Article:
Spider-Man 2 is a technical improvement over the original film. The CGI isn’t quite up to today’s standards but its still really good. The action is so great. While the first movie was good, the action really wasn’t that great, aside from the last action scene. Spider-Man 2’s action is a significant improvement over the first movie. There are so many great action sequences. There’s also a horror like scene with Doc Ock. The highlight however was an action sequence between Spider-Man and Doc Ock on a train, definitely one of the best comic book movie action sequences. The soundtrack by Danny Elfman, like from the first movie, is really good.

Spider-Man 2 is the best Spider-Man movie we have got yet. Most of the Spider-Man movies are good but flawed, Spiderman 2 is the only Spider-Man movie that I would call great. All the elements of the movie, the story, the acting, the action, everything about it really worked to result in a well-balanced, investing, deep comic book movie, which is endlessly entertaining. It is probably one of the best comic book movies ever made. Definitely a classic.

The Bourne Supremacy (2004) Review

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The Bourne Supremacy

Time: 109 Minutes
Age Rating: 860940[1] Violence and Offensive Language
Cast:
Matt Damon as Jason Bourne
Franka Potente as Marie Helena Kreutz
Brian Cox as Ward Abbott
Julia Stiles as Nicolette “Nicky” Parsons
Karl Urban as Kirill
Gabriel Mann as Danny Zorn
Joan Allen as Pamela Landy
Director: Paul Greengrass

Jason Bourne (Matt Damon) is living in India when he is framed by Russian agent Kirill (Karl Urban) for the theft of millions from the CIA. Kirill begins to pursue Bourne, intending to assassinate him — but while Bourne and his girlfriend, Marie (Franka Potente), are on the run, a shot meant for him kills her instead. Vowing revenge, Bourne sets out to prove his innocence and bring the culprits to justice, but he has to evade CIA head Pamela Landry (Joan Allen), who is convinced he is guilty.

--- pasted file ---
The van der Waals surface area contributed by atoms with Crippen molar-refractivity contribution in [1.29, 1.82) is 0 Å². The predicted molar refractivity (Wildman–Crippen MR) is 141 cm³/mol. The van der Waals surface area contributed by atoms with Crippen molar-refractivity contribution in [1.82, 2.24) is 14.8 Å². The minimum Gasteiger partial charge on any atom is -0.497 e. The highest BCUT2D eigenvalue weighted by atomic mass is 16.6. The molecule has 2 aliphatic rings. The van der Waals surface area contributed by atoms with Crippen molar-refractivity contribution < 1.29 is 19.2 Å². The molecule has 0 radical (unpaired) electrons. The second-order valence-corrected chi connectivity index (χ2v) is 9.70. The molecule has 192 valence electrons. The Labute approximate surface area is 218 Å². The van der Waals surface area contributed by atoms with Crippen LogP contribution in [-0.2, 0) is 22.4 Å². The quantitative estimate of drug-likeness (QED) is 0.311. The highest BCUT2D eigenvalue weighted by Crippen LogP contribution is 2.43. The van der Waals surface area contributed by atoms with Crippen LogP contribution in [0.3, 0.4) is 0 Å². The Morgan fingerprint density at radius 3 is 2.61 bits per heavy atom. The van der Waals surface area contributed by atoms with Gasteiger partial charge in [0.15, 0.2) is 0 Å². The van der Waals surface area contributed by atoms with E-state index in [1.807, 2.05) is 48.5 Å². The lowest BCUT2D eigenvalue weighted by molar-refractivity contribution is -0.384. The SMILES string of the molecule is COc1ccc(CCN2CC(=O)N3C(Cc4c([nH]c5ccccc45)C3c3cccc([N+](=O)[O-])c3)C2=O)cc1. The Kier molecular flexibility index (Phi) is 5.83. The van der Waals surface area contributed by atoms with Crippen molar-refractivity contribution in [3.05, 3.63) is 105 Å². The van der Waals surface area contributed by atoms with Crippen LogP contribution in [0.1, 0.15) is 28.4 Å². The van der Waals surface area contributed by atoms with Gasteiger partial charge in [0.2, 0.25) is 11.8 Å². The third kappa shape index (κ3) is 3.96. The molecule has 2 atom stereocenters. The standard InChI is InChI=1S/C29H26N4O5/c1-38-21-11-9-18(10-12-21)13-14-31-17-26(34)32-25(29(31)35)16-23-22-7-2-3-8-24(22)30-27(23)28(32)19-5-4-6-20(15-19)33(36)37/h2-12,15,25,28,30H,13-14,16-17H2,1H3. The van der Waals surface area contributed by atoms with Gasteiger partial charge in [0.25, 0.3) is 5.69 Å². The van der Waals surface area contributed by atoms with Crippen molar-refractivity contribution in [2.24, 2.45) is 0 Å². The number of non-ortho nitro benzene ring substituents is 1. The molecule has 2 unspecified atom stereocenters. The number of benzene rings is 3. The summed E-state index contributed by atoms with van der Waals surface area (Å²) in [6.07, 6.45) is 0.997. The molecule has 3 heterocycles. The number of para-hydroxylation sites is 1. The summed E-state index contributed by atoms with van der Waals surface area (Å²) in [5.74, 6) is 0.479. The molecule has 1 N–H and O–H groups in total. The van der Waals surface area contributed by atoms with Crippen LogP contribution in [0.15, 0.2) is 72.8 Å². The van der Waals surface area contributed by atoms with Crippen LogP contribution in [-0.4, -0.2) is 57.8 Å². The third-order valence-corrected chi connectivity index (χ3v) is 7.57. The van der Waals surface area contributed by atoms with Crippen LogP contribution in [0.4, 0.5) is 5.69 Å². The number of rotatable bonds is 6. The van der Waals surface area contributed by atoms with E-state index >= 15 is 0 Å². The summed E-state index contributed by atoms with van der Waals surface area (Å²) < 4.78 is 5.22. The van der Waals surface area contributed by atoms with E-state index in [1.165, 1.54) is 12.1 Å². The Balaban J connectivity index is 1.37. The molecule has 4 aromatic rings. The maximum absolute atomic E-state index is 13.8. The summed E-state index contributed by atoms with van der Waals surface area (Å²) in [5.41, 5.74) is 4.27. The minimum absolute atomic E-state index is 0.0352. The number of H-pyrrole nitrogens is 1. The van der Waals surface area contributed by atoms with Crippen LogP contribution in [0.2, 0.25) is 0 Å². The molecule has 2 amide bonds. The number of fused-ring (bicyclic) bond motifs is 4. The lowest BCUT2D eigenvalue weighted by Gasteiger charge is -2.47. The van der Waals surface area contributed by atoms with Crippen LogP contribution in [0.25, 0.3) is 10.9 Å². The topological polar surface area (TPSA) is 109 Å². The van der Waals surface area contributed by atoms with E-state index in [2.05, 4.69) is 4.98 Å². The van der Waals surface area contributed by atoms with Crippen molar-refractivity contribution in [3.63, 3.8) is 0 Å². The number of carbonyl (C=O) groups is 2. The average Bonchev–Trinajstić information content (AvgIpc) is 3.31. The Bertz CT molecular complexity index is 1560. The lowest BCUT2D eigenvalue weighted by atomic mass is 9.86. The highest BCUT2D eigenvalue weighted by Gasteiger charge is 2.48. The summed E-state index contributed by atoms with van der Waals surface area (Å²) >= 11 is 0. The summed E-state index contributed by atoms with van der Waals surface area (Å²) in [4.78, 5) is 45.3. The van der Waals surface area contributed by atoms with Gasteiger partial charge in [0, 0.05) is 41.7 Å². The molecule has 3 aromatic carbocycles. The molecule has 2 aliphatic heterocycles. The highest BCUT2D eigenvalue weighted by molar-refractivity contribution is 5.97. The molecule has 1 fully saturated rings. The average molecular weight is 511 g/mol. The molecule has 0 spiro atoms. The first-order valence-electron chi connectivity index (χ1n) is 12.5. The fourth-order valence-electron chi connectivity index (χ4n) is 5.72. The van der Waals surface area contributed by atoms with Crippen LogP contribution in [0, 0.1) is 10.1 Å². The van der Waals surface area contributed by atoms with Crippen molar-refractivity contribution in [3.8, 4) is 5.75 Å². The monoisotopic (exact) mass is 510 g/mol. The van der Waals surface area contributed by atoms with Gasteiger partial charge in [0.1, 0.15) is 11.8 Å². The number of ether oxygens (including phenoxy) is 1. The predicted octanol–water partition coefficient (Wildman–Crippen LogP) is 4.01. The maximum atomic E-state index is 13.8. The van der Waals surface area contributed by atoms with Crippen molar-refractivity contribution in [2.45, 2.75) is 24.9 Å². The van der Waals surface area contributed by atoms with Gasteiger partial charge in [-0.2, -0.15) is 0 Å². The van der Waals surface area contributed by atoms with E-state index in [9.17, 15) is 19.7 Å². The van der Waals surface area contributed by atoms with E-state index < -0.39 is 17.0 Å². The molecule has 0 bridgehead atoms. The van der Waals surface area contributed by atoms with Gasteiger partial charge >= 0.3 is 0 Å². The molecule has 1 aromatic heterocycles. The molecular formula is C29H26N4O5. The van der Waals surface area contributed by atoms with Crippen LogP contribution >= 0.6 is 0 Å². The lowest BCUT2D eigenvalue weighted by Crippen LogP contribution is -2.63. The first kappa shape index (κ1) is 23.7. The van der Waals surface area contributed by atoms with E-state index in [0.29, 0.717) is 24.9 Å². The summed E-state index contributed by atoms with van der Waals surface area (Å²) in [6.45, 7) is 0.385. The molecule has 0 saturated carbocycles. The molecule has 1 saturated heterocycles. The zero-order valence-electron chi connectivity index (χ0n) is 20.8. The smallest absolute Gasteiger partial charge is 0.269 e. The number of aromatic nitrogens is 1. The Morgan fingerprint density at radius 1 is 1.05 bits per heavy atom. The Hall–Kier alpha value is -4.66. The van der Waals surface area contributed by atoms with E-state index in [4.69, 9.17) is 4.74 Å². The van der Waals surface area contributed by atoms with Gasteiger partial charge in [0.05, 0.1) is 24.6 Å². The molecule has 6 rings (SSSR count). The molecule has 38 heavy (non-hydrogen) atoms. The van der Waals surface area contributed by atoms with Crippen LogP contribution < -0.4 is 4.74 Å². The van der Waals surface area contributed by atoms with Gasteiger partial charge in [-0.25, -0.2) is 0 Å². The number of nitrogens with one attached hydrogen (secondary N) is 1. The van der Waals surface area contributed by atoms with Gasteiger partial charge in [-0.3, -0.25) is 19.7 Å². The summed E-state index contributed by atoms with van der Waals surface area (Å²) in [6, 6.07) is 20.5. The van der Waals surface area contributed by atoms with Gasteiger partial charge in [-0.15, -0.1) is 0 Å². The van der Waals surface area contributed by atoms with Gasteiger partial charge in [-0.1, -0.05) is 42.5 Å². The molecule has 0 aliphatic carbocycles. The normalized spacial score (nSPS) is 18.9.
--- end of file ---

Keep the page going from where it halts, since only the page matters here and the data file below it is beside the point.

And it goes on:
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The Bourne Identity was a big hit when it came out, and made Matt Damon a star. With The Bourne Supremacy, Liman is replaced by Greengrass. While some see Supremacy as an unnecessary sequel, I like it quite a bit, in fact I enjoy it slightly more than the previous film. The Bourne Supremacy is pretty much more of the same in Bourne Identity. The acting, writing and action is still quite great. It’s the direction and type of story that’s different.

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Again like with The Bourne Identity, you have to really pay attention to what is going on. There is a piece of Bourne’s past which he’s trying to remember, making it a little similar to the previous movie. However that’s only a small aspect in the story, the main part is that he’s being chased down, while he’s trying to find answers. Whereas Bourne Identity was a mystery movie, the Bourne Supremacy is a straight up thriller. As a result in some ways, this movie is easier to follow in comparison. I guess it depends which type of Bourne film you prefer, the mystery or the thriller.

Film Title: The Bourne Supremacy

Matt Damon returns and is just as great as he was in the previous film. There isn’t as much characterisation as in the previous film, but that wasn’t his purpose for this film, here he’s now the deadly assassin and really became Jason Bourne. Again like with the previous movie, most of the supporting actors like Brian Cox don’t particularly stand out but they are still good in their roles. They feel quite grounded in reality. The antagonising forces include Brian Cox and now Joan Allen. Both of their interactions and reasons for trying to hunt them down is much more interesting than in the previous film, as they have conflicting motivations. One supporting actor which does stand out, at least to me, is Karl Urban who plays a henchman, though I’m wondering whether that’s just because he’s Karl Urban. And Karl Urban is awesome.